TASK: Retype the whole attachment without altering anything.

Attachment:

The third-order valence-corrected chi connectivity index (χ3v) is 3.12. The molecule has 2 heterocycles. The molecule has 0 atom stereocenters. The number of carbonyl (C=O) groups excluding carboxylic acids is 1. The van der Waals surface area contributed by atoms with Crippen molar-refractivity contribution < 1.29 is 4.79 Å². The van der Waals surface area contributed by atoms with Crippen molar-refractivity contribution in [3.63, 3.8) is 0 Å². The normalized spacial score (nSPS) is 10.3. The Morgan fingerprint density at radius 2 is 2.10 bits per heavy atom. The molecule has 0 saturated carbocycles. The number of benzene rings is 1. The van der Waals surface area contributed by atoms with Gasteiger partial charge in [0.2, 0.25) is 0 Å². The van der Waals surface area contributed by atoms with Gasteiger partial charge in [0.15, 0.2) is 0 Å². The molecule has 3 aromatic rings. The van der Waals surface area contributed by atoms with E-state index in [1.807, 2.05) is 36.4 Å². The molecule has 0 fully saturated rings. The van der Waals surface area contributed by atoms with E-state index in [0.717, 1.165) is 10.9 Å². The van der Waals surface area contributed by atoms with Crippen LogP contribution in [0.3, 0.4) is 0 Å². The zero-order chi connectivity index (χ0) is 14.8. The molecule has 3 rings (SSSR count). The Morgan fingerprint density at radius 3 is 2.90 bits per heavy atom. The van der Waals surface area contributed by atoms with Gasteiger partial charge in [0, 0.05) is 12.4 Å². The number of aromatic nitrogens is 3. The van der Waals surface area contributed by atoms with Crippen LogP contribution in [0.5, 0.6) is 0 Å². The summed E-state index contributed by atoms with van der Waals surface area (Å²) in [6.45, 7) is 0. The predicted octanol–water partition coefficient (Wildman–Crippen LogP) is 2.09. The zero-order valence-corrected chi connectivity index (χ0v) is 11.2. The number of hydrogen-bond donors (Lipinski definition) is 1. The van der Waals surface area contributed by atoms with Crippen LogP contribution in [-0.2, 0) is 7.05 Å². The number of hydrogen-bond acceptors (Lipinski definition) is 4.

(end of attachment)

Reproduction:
The third-order valence-corrected chi connectivity index (χ3v) is 3.12. The molecule has 2 heterocycles. The molecule has 0 atom stereocenters. The number of carbonyl (C=O) groups excluding carboxylic acids is 1. The van der Waals surface area contributed by atoms with Crippen molar-refractivity contribution < 1.29 is 4.79 Å². The van der Waals surface area contributed by atoms with Crippen molar-refractivity contribution in [3.63, 3.8) is 0 Å². The normalized spacial score (nSPS) is 10.3. The Morgan fingerprint density at radius 2 is 2.10 bits per heavy atom. The molecule has 0 saturated carbocycles. The number of benzene rings is 1. The van der Waals surface area contributed by atoms with Gasteiger partial charge in [0.2, 0.25) is 0 Å². The van der Waals surface area contributed by atoms with Gasteiger partial charge in [0.15, 0.2) is 0 Å². The molecule has 3 aromatic rings. The van der Waals surface area contributed by atoms with E-state index in [1.807, 2.05) is 36.4 Å². The molecule has 0 fully saturated rings. The van der Waals surface area contributed by atoms with E-state index in [0.717, 1.165) is 10.9 Å². The van der Waals surface area contributed by atoms with Crippen LogP contribution in [0.3, 0.4) is 0 Å². The zero-order chi connectivity index (χ0) is 14.8. The molecule has 3 rings (SSSR count). The Morgan fingerprint density at radius 3 is 2.90 bits per heavy atom. The van der Waals surface area contributed by atoms with Gasteiger partial charge in [0, 0.05) is 12.4 Å². The number of aromatic nitrogens is 3. The van der Waals surface area contributed by atoms with Crippen LogP contribution in [0.5, 0.6) is 0 Å². The summed E-state index contributed by atoms with van der Waals surface area (Å²) in [6.45, 7) is 0. The predicted octanol–water partition coefficient (Wildman–Crippen LogP) is 2.09. The zero-order valence-corrected chi connectivity index (χ0v) is 11.2. The number of hydrogen-bond donors (Lipinski definition) is 1. The van der Waals surface area contributed by atoms with Crippen LogP contribution in [-0.2, 0) is 7.05 Å². The number of hydrogen-bond acceptors (Lipinski definition) is 4.